The yoyoing didn't stop there either. Jari Litmanen put Liverpool back in command when he fired the ball underneath Hans Jörg Butt, but defender Lúcio had the last laugh.

The Brazilian, who was in his first season in Europe, peeled away from the Liverpool defence and fired the ball in between Jerzy Dudek's legs to book Leverkusen's place in the semi-finals of the Champions League ahead of Liverpool by the narrowest of margins.


Liverpool 3-1 Bayer Leverkusen

22/02/2005

Laurence Griffiths/GettyImages

The draw for the Last 16 was kind to Liverpool in 2005. They'd missed out on being put up against Inter, Olympique Lyonnais, Juventus and Milan, instead being picked out of the hat alongside Bayer Leverkusen, who themselves had only finished ahead of Real Madrid on goal difference.

It looked like it was going to be a slam dunk for Rafa Benitez's side and by the time the half time whistle belw in the first leg at Anfield, Liverpool already had one foot in the next round thanks to goals from Luis García and John Arne Riise.

Dietmar Hamann added a third goal in added time but there was still just enough left on the clock for substitute França to pull one back, grabbing what could've been a vital away goal for Bayer Leverkusen.


Bayer Leverkusen 1-3 Liverpool (Agg. 6-2)

09/03/2005

Richard Heathcote/GettyImages

As it turned out, França's late strike at Anfield would prove to be nothing more than a small moment of joy in Leverkusen's dismal run in the two-legged match.

Luis García once again found himself on the scoresheet in the first half, but this time the Spaniard notched twice before the break to all but confirm Liverpool's place in the quarter finals.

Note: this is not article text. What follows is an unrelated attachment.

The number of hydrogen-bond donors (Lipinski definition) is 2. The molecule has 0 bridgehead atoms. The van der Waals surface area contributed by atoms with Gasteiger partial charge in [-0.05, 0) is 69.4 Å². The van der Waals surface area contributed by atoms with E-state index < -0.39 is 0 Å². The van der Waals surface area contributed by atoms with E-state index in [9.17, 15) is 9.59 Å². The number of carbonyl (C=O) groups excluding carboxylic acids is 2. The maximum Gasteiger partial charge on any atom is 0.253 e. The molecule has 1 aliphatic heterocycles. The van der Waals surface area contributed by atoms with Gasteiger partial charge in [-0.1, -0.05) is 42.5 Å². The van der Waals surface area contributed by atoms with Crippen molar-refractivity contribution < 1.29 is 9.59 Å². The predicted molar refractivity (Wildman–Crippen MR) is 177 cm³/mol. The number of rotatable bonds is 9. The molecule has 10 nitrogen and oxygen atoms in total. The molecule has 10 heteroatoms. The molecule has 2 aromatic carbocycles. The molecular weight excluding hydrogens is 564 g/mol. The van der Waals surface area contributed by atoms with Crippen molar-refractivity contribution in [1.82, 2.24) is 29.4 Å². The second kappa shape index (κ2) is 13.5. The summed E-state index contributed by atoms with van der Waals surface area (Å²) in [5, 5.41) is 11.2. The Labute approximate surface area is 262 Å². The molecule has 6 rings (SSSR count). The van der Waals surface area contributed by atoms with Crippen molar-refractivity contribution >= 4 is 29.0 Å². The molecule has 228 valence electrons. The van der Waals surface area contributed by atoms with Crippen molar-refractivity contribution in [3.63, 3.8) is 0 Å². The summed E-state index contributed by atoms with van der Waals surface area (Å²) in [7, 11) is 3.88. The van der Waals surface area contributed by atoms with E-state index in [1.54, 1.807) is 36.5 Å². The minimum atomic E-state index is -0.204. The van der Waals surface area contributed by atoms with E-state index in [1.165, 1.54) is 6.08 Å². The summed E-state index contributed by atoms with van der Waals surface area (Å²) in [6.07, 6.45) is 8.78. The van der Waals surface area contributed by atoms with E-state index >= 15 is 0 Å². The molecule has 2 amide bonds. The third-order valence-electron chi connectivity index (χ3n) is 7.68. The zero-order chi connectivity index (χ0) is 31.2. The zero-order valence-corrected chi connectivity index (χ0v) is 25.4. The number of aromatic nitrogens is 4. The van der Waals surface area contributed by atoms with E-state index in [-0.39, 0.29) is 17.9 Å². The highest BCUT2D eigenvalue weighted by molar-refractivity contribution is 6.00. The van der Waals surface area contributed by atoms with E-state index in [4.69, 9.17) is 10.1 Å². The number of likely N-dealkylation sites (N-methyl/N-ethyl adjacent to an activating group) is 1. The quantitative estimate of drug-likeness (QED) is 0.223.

Milan Baros ensured the win midway through the second half, but once again Klaus Augenthaler's side were able to stop Liverpool from keeping a clean sheet thanks to a late strike from midfielder Jacek Krzynowek.


TSG Hoffenheim 1-2 Liverpool

15/08/2017

TF-Images/GettyImages

Liverpool's most recent encounter with a German team came in the Champions League qualifying rounds last season, where the Reds had to get past TSG Hoffenheim and managerial wonderkid Julian Nagelsmann to book their place in the group stages.


Jürgen Klopp's side got off to the worst possible start when Dejan Lovren conceded a penalty for a foul on former Arsenal star Serge Gnabry, but Andrej Kramarić's tame effort was easily kept out by Simon Mignolet.

The deadlock was finally broken thanks to Trent Alexander-Arnold, who fired a pinpoint free kick past Oliver Baumann to score his first senior goal for the club and give the visitors a vital lead in Germany.

Havard Nordtveit's own goal compiled Hoffenheim's misery, but substitute Mark Uth halved the arrears with a trademark left-footed strike across the goalkeeper and into the bottom corner of the goal.


Liverpool 4-2 TSG Hoffenheim (Agg. 6-3)

23/08/2017

AFP Contributor/GettyImages

Liverpool's European future was on a knife edge coming into the second leg against TSG Hoffenheim, but any doubts over their progress were wiped away within the opening 20 minutes.


Emre Can's deflected effort settled any early nerves while quickfire goals from Mohamed Salah and Can once again put the outcome of the match beyond any doubt.

Mark Uth found himself on the scoresheet again for Hoffenheim but Roberto Firmino found the back of the net against his former side to round off a commanding performance from Liverpool, leaving Sandro Wagner's late header as nothing more than a consolation goal.